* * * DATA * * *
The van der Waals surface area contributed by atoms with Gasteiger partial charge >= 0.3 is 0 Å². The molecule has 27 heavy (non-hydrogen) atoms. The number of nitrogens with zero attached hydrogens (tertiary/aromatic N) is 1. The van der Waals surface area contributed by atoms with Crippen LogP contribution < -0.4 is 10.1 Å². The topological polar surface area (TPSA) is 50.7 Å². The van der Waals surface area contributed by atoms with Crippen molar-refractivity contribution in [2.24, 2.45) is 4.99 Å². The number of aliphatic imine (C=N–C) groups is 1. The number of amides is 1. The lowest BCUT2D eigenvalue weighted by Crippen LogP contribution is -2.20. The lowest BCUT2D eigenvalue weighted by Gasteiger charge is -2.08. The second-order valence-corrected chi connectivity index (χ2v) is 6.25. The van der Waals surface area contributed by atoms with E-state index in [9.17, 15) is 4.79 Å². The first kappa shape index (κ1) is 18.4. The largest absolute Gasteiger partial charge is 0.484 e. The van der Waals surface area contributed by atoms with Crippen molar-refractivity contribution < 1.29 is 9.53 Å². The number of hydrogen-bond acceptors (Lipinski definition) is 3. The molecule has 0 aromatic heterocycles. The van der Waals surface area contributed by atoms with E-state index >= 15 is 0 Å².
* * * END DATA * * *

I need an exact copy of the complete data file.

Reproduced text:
The van der Waals surface area contributed by atoms with Gasteiger partial charge >= 0.3 is 0 Å². The molecule has 27 heavy (non-hydrogen) atoms. The number of nitrogens with zero attached hydrogens (tertiary/aromatic N) is 1. The van der Waals surface area contributed by atoms with Crippen LogP contribution < -0.4 is 10.1 Å². The topological polar surface area (TPSA) is 50.7 Å². The van der Waals surface area contributed by atoms with Crippen molar-refractivity contribution in [2.24, 2.45) is 4.99 Å². The number of aliphatic imine (C=N–C) groups is 1. The number of amides is 1. The lowest BCUT2D eigenvalue weighted by Crippen LogP contribution is -2.20. The lowest BCUT2D eigenvalue weighted by Gasteiger charge is -2.08. The second-order valence-corrected chi connectivity index (χ2v) is 6.25. The van der Waals surface area contributed by atoms with E-state index in [9.17, 15) is 4.79 Å². The first kappa shape index (κ1) is 18.4. The largest absolute Gasteiger partial charge is 0.484 e. The van der Waals surface area contributed by atoms with Crippen molar-refractivity contribution < 1.29 is 9.53 Å². The number of hydrogen-bond acceptors (Lipinski definition) is 3. The molecule has 0 aromatic heterocycles. The van der Waals surface area contributed by atoms with E-state index >= 15 is 0 Å².